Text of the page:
Peripheral vascular resistance in the ground squirrel (Spermophilus tridecemlineatus) increases when the animal enters hibernation. The goals of this study were (1) to determine if a change in vascular reactivity contributes to this hemodynamic response, and (2) to compare the effects of temperature on vascular responsiveness in a hibernator (ground squirrel) and a nonhibernating mammal (rat). Helically cut strips of aortae and femoral arteries were mounted in organ chambers (37 °C) and isometric contractions were recorded. The arteries were made to contract in response to exogenous norepinephrine (5.9 × 10- 7 M). Cooling the organ chamber (11 °C) potentiated contractions to norepinephrine (5-15% increase) in ground squirrel femoral arteries but depressed those (80-100% decrease) in ground squirrel aortae and rat aortae and femoral arteries. Contractions in response to depolarizing concentrations of potassium in ground squirrel femoral arteries were depressed by cooling (11 °C), suggesting that the augmented response to norepinephrine at low temperature is specific. Treatment with indomethacin, propanolol, and ouabain did not alter the potentiating effect of temperature on contractions to norepinephrine in ground squirrel femoral arteries. Apparently, the potentiation is not related to prostaglandins generated in the vascular wall, to blockade of β-adrenergic receptors, nor to inhibition of the electrogenic sodium pump. The observations are consistent with the hypothesis that a change in vascular responsiveness contributes to the regional control of blood flow in hibernation. This adaptive response is specific in that it does not occur in the aorta of the ground squirrel and the response is not present in the vasculature of the rat, a nonhibernating mammal.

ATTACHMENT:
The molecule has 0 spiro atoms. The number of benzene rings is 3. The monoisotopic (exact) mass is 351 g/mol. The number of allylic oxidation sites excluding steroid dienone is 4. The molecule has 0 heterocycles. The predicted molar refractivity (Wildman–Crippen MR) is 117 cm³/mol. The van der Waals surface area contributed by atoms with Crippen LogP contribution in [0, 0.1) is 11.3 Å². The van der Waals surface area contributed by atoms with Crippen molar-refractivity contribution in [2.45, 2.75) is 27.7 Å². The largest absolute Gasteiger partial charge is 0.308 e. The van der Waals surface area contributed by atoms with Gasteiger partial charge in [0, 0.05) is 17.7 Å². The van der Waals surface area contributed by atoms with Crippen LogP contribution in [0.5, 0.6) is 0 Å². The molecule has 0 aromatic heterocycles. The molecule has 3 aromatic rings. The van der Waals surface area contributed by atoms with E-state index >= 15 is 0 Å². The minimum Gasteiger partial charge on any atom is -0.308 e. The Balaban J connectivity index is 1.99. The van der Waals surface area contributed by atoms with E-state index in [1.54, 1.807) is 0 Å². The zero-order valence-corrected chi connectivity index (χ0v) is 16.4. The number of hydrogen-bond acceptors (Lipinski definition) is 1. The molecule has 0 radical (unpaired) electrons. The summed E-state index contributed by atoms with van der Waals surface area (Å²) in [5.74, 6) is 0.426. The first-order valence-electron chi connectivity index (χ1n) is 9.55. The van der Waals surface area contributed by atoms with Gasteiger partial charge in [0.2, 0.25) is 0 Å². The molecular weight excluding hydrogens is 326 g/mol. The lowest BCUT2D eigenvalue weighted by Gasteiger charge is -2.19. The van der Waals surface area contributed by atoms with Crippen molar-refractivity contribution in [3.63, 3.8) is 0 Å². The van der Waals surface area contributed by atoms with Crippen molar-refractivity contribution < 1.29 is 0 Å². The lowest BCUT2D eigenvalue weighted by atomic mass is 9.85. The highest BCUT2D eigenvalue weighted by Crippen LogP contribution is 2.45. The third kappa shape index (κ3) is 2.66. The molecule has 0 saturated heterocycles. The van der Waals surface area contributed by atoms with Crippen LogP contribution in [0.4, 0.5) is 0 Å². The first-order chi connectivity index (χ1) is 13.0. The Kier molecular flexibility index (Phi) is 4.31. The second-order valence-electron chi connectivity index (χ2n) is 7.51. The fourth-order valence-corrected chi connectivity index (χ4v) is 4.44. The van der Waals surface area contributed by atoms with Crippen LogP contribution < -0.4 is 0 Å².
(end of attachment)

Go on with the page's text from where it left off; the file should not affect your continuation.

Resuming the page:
ASJC Scopus subject areas
- Biochemistry, Genetics and Molecular Biology(all)
- Agricultural and Biological Sciences(all)